Life skills to teach your kids

There are so many adults around these days who haven’t really grown up. People who live off takeaways and microwave meals because they don’t know how to cook, people who squander their money at the pub or in the shops and have to call mommy and daddy for a ‘one off’ loan at the end of every month, and people who buy a new jacket every time a button falls off their current one.

Of course, these people have to accept responsibility for their inability to do anything for themselves, but some of the blame lies elsewhere. Many of these people find themselves in this position because their parents waited hand and foot on them into their teens and early twenties, allowing them to spend their youths playing video games. Some of these people were told to follow their dreams, that they could achieve whatever they wanted to do and that taking part was the same as winning. So they graduate from college with a degree that nobody is looking for, no skills, no idea how to take care of themselves and a debt that they’re unlikely to ever pay off. At this point, everything is more difficult for them. If you have kids now and you have any concern at all for their futures, you’d better make sure they know how to take care of themselves.

There are several key life lessons that everyone has to learn in order to stay afloat in this world. One of the most important is to learn about how money works. Some children really have no idea at all about where money comes from and they simply expect you to hand over however much they need. Start talking about money with your child. Take them shopping with you and show them the price of things you buy. Explain your household budget in terms they can understand. When they are old enough, allow them to earn an allowance by doing chores. When they don’t do their chores, don’t pay them. If they offer to do extra, pay them for it – it’s a sign your lessons are working. When they are old enough, let them earn their own money in their own part-time jobs. Discuss their purchases and the concepts of liabilities and assets. Teach them how to make their own budgets and doo their own accounting. Kids who learn these lessons go on to be financially savvy young adults.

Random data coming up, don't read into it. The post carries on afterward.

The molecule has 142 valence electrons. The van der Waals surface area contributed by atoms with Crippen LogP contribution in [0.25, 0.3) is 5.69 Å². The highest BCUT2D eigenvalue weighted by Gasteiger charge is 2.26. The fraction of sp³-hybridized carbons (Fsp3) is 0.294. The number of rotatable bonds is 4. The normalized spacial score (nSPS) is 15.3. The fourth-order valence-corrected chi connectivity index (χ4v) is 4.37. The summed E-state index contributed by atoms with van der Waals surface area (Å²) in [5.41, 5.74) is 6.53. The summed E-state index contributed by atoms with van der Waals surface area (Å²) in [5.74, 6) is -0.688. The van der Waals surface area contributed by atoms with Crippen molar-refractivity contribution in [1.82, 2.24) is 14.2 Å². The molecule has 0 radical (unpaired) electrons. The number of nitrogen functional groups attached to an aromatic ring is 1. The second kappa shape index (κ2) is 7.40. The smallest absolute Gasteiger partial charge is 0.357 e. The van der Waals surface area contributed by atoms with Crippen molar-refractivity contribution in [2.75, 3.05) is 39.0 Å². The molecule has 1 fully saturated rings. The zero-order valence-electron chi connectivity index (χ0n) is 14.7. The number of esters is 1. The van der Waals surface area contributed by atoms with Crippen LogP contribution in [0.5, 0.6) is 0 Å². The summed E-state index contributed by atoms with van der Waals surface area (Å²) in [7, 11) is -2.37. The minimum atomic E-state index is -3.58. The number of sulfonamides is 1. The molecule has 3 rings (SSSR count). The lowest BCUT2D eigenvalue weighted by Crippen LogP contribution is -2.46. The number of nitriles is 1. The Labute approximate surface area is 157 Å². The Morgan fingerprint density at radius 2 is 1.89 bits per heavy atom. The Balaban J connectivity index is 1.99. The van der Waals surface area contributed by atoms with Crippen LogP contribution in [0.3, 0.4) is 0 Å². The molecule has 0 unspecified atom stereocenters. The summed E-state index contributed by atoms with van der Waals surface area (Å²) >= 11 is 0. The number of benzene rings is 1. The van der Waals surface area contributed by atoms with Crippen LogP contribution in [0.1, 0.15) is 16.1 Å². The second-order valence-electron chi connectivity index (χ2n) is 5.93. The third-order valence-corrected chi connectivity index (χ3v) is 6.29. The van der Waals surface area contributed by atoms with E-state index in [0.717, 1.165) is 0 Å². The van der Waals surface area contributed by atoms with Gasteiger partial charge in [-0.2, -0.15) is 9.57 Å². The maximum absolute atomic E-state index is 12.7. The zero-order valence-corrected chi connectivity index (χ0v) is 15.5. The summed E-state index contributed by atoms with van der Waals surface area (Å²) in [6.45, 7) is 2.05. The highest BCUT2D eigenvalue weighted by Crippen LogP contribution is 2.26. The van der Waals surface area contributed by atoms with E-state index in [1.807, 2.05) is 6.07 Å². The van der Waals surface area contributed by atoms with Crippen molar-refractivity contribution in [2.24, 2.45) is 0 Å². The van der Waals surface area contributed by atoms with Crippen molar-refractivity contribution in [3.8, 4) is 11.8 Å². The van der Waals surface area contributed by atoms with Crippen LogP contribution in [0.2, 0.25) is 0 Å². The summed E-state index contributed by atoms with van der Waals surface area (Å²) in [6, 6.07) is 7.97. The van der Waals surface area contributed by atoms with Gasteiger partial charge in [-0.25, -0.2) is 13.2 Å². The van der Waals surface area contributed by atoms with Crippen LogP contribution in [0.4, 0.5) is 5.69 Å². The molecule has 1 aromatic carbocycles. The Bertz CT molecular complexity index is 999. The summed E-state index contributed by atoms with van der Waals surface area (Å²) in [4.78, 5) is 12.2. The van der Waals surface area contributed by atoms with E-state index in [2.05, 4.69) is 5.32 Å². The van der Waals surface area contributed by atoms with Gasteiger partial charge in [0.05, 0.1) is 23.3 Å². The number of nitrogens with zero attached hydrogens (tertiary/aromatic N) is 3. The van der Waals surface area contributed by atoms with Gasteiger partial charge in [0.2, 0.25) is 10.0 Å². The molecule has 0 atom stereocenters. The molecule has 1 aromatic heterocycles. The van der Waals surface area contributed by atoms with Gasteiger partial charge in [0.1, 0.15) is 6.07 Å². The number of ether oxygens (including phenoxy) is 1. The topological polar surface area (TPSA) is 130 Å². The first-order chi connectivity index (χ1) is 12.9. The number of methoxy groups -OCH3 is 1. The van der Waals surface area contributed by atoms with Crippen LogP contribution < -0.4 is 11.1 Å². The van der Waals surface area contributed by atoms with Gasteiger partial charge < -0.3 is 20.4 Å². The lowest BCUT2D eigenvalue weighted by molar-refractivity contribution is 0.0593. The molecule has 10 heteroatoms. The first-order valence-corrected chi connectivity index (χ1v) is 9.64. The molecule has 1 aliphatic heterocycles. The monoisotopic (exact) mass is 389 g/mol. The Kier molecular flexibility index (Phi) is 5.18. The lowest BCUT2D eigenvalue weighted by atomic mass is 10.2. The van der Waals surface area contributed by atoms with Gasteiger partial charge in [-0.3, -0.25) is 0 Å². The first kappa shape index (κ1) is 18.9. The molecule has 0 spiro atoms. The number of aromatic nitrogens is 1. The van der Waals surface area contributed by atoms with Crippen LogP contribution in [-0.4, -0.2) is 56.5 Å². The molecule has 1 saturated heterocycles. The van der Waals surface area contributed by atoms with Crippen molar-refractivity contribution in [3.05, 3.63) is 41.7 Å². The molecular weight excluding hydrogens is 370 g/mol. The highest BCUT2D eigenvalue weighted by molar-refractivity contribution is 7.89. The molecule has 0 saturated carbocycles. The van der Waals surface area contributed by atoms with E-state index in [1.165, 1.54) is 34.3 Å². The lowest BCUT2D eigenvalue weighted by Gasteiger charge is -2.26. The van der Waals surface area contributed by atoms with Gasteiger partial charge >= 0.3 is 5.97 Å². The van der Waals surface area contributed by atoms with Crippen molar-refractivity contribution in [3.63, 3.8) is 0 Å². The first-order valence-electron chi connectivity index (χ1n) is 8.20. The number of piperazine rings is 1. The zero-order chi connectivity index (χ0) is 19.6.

Get your kids involved in the day to day running of the household. Teach them how to use a sewing machine. Once they have had some practice, let them do some darning or other chores that need to be done. Once your child is old enough to act responsibility around hazards, you can start them off with basic woodworking and metalwork. Start off with something simple like having them shorten the logs for the fireplace. Teach them how to cook the food they like and encourage them to be creative and avoid waste in the kitchen. You can also combine this with growing their own vegetables, herbs and so on. These lessons combine well with learning about the importance of eating well and being physically active. If your child is overweight with no underlying medical cause, get them involved in athletics or sports. Many overweight young adults resent their parents for overfeeding them and not pushing them to exercise.

In order to learn self-discipline, respect for others, cooperation and a variety of skills, encourage them to join a uniformed youth group such as the scouts, sea cadets, air cadets or a similar organization. For older kids such as those who have left high school but are going nowhere fast in life, the military offers huge rewards. They can get into shape, make lots of friends, travel around the word, learn skills and get qualifications which will serve them well when they return to civilian life.

None of these things have to be seen as an imposition on the child. They may be resistant to certain activities at first, but that is no reason not to try them. If they really hate something after trying it for a while, let them choose something they would prefer. Make the effort with your child now and they will thank and respect you for it for the rest of their lives.